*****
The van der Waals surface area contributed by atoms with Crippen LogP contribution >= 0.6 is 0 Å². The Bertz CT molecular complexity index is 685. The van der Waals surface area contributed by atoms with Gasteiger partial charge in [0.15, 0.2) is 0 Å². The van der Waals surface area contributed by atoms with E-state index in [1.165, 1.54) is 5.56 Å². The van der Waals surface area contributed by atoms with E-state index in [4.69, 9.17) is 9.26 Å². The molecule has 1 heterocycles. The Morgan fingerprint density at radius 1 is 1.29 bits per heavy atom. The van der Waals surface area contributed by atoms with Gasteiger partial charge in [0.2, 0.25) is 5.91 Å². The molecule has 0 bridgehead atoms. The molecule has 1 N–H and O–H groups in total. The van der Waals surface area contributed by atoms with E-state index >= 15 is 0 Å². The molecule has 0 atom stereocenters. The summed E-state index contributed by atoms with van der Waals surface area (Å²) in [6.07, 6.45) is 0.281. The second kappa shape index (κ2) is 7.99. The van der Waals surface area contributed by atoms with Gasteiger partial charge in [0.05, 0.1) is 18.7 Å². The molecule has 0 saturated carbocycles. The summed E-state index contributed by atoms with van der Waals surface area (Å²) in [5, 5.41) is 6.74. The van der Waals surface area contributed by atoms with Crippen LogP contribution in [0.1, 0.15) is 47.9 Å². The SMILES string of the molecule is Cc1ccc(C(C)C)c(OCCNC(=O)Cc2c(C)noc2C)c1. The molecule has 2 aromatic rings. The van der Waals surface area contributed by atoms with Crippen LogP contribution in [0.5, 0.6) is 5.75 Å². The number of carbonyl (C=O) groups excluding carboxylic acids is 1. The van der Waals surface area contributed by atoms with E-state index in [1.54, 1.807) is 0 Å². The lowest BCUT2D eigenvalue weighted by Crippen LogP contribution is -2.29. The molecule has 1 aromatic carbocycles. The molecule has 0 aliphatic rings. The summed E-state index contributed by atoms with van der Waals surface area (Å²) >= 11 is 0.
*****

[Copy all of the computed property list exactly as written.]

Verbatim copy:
The van der Waals surface area contributed by atoms with Crippen LogP contribution >= 0.6 is 0 Å². The Bertz CT molecular complexity index is 685. The van der Waals surface area contributed by atoms with Gasteiger partial charge in [0.15, 0.2) is 0 Å². The van der Waals surface area contributed by atoms with E-state index in [1.165, 1.54) is 5.56 Å². The van der Waals surface area contributed by atoms with E-state index in [4.69, 9.17) is 9.26 Å². The molecule has 1 heterocycles. The Morgan fingerprint density at radius 1 is 1.29 bits per heavy atom. The van der Waals surface area contributed by atoms with Gasteiger partial charge in [0.2, 0.25) is 5.91 Å². The molecule has 0 bridgehead atoms. The molecule has 1 N–H and O–H groups in total. The van der Waals surface area contributed by atoms with E-state index >= 15 is 0 Å². The molecule has 0 atom stereocenters. The summed E-state index contributed by atoms with van der Waals surface area (Å²) in [6.07, 6.45) is 0.281. The second kappa shape index (κ2) is 7.99. The van der Waals surface area contributed by atoms with Gasteiger partial charge in [0.05, 0.1) is 18.7 Å². The molecule has 0 saturated carbocycles. The summed E-state index contributed by atoms with van der Waals surface area (Å²) in [5, 5.41) is 6.74. The van der Waals surface area contributed by atoms with Crippen LogP contribution in [0.1, 0.15) is 47.9 Å². The SMILES string of the molecule is Cc1ccc(C(C)C)c(OCCNC(=O)Cc2c(C)noc2C)c1. The molecule has 2 aromatic rings. The van der Waals surface area contributed by atoms with Crippen LogP contribution in [0.5, 0.6) is 5.75 Å². The number of carbonyl (C=O) groups excluding carboxylic acids is 1. The van der Waals surface area contributed by atoms with E-state index in [1.54, 1.807) is 0 Å². The lowest BCUT2D eigenvalue weighted by Crippen LogP contribution is -2.29. The molecule has 1 aromatic carbocycles. The molecule has 0 aliphatic rings. The summed E-state index contributed by atoms with van der Waals surface area (Å²) >= 11 is 0.